Frost Damage—A confusing problem without pest or disease
If you’re seeing spotty dying of branches in May and June, here and there, but particularly on one side of the tree…think frost damage.
Weak trees, particularly those with weak or few roots, will be more susceptible to twig death. The tissue was damaged months ago but we only see the change in color and wilting now. The buds of pines will get soft. The healthy ones elongate while frost damaged ones stay there as if paused, feel soft to the touch, and the needles turn gray-green. One shoot may be affected and the surrounding shoots show no problem. Whole branches on deciduous trees wither and never shoot out.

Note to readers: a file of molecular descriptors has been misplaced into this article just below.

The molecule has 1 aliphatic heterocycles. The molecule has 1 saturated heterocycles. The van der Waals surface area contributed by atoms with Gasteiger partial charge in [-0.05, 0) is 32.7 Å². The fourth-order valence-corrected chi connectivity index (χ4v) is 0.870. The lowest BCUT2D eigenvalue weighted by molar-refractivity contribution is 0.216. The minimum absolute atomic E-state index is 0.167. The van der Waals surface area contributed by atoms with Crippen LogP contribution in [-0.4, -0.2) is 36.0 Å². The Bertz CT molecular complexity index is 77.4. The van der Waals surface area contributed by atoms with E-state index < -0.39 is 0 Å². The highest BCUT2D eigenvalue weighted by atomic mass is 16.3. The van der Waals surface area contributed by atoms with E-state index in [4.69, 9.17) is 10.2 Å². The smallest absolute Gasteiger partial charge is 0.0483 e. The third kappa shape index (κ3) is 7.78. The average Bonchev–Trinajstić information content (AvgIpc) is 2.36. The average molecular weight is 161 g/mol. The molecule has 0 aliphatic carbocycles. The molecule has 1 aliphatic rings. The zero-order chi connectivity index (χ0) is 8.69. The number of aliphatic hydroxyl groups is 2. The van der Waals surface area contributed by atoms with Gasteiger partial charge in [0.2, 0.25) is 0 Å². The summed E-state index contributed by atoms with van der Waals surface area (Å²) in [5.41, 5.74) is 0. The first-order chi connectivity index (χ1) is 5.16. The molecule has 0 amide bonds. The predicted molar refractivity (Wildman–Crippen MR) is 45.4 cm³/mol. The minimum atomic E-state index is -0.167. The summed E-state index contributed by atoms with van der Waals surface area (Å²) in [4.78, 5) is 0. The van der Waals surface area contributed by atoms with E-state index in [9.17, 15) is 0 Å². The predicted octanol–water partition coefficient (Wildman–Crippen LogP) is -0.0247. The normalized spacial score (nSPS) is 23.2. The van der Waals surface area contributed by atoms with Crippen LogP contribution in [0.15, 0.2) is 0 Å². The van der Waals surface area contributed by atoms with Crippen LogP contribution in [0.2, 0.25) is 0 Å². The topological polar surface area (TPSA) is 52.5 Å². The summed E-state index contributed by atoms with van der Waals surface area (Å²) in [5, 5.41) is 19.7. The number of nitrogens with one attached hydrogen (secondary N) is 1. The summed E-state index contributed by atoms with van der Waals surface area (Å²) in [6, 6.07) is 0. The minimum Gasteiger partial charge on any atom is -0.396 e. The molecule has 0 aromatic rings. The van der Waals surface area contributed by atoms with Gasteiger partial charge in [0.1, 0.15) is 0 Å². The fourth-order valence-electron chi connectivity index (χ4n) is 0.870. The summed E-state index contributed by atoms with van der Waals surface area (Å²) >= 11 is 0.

The tissue damage is evident on evergreens by the loss of chlorophyll. Frosted hard one or several nights in a row, and then the sun comes up and burns one side of the leaf or needle. It is almost heliotropic. The morning sun side of the tree will show damage months later—-now, as the weather heats up—when there was little evidence at the time.
Usually it is only weak trees that will be affected by this. Next year, try to give such plants more overhead frost protection.